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June 03, 2013

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Mortgage: Courts or Arbitration?


- Jyoti Singh, Partner [ Phoenix Legal ]
- Srisabari Rajan, Associate [ Phoenix Legal ]

Jyoti Singh & Srisabari Rajan

Financial institutions can heave a sigh of relief at the Bombay HC's recent judgement, which clarifies that under Section 9 of the Arbitration and Conciliation Act, 1996, interim relief can be sought with respect to mortgaged properties

After almost 15 years of enactment of the Arbitration and Conciliation Act, 1996 (Act), the Supreme Court had passed a landmark judgement in the case of Booz Allen and Hamilton Inc. vs. SBI Home Finance Ltd. and others (2011) 5 SCC 532 ['Booz Allen'].

The SC held that enforcement of a mortgage being the enforcement of a right in rem, will have to be decided by courts and not by arbitral tribunals. Post Booz Allen, there were apparent differences of opinion in the legal industry on the issue as to whether one can seek interim relief with respect to mortgaged properties under Section 9 of the Act or not, where enforcement of such mortgage is not per se arbitrable.

TATA Capital


Clearing this thick muddle and as a major relief to financial institutions, the Bombay High Court recently (February 21, 2013), vide its judgement in the TATA Capital Financial Services Limited vs. M/s. Deccan Chronicle Holdings Limited ['TATA Capital'] held that interim relief under Section 9 of the Act can be granted by the court to an applicant with respect to mortgaged properties; however, not in the capacity as a mortgagor.

Booz Allen - The Background


In an application filed under Section 8 of the Act in a mortgage suit, the Bombay High Court refused to refer the matter to arbitration and when the same was challenged in appeal before the Supreme Court by way of a special leave petition, the key issue that arose for the Court's consideration was Whether the subject matter of the suit is 'arbitrable' and is capable of being adjudicated by a private forum (arbitral tribunal)?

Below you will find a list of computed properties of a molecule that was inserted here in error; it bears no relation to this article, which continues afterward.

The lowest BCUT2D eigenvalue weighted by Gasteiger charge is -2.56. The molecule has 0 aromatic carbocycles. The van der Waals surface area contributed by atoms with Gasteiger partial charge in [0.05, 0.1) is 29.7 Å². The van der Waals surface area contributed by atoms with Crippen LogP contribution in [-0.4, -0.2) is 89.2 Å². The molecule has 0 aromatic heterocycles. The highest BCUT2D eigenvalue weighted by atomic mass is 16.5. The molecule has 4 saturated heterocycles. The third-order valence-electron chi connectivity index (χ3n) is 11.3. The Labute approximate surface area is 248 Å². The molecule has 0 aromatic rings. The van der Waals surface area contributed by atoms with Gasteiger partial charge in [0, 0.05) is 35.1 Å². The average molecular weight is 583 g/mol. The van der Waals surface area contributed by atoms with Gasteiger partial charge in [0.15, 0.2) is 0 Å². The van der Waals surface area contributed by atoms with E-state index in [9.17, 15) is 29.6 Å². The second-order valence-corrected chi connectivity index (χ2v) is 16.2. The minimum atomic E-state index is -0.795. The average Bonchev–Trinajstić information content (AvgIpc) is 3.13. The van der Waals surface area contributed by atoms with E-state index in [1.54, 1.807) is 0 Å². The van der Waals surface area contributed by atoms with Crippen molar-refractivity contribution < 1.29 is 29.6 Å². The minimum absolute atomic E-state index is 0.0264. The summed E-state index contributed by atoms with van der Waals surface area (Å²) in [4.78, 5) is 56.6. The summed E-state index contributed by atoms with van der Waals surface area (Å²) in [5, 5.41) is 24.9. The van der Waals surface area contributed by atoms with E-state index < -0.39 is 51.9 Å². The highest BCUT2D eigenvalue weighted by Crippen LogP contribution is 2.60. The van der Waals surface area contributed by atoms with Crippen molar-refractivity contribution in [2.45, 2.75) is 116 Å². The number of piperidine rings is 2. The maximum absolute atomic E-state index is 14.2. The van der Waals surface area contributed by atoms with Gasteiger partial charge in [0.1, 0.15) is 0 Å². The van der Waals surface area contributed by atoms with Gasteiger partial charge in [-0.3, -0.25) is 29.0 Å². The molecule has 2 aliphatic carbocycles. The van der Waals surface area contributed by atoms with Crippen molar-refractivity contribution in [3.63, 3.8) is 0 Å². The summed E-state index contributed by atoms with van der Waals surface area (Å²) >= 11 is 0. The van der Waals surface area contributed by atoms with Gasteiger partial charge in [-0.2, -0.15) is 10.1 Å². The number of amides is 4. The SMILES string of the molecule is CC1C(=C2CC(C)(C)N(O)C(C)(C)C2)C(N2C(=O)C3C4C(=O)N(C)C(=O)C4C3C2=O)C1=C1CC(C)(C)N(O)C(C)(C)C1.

The Apex Court answered in the negative and consequently, upheld the Bombay High Court's decision.

The Court upheld that "An agreement to sell or an agreement to mortgage does not involve any transfer of right in rem but creates only a personal obligation. Therefore, if specific performance is sought either in regard to an agreement to sell or an agreement to mortgage, the claim for specific performance will be arbitrable. On the other hand, a mortgage is a transfer of a right in rem. A mortgage suit for sale of the mortgaged property is an action in rem, for enforcement of a right in rem. A suit on mortgage is not a mere suit for money. A suit for enforcement of a mortgage being the enforcement of a right in rem, will have to be decided by courts of law and not by arbitral tribunals."

Analysis


The legal issues considered by the Supreme Court and the Bombay High Court in Booz Allen & TATA Capital respectively can by and large be summarised under the following heads:

(i) Arbitrability;
(ii) Aspects of arbitrability in Application under Section 9 of the Act; and
(iii) Interim relief under Section 9 of the Act & Order 38 Rule 5 of CPC

(i) Arbitrability


Interestingly, the Act does not specifically exclude any category of disputes as being not arbitrable unlike the English Arbitration Act, 1996 where Section 48 (5) (b) has an express prohibition relating to specific performance of contracts concerning immovable property. However, Sections 34(2)(b) and 48(2) of the Act make it clear that an arbitral award will be set aside if the court finds that "the subject-matter of the dispute is not capable of settlement by arbitration under the law for the time being in force."

Some of the non-arbitrable disputes are:

(i) disputes relating to rights and liabilities which give rise to or arise out of criminal offences;
(ii) matrimonial disputes relating to divorce, judicial separation, restitution of conjugal rights, child custody;
(iii) guardianship matters;
(iv) insolvency and winding up matters;
(v) testamentary matters (grant of probate, letters of administration and succession certificate); and
(vi) eviction or tenancy matters governed by special statutes where the tenant enjoys statutory protection against eviction and only the specified courts are conferred jurisdiction to grant eviction or decide the disputes.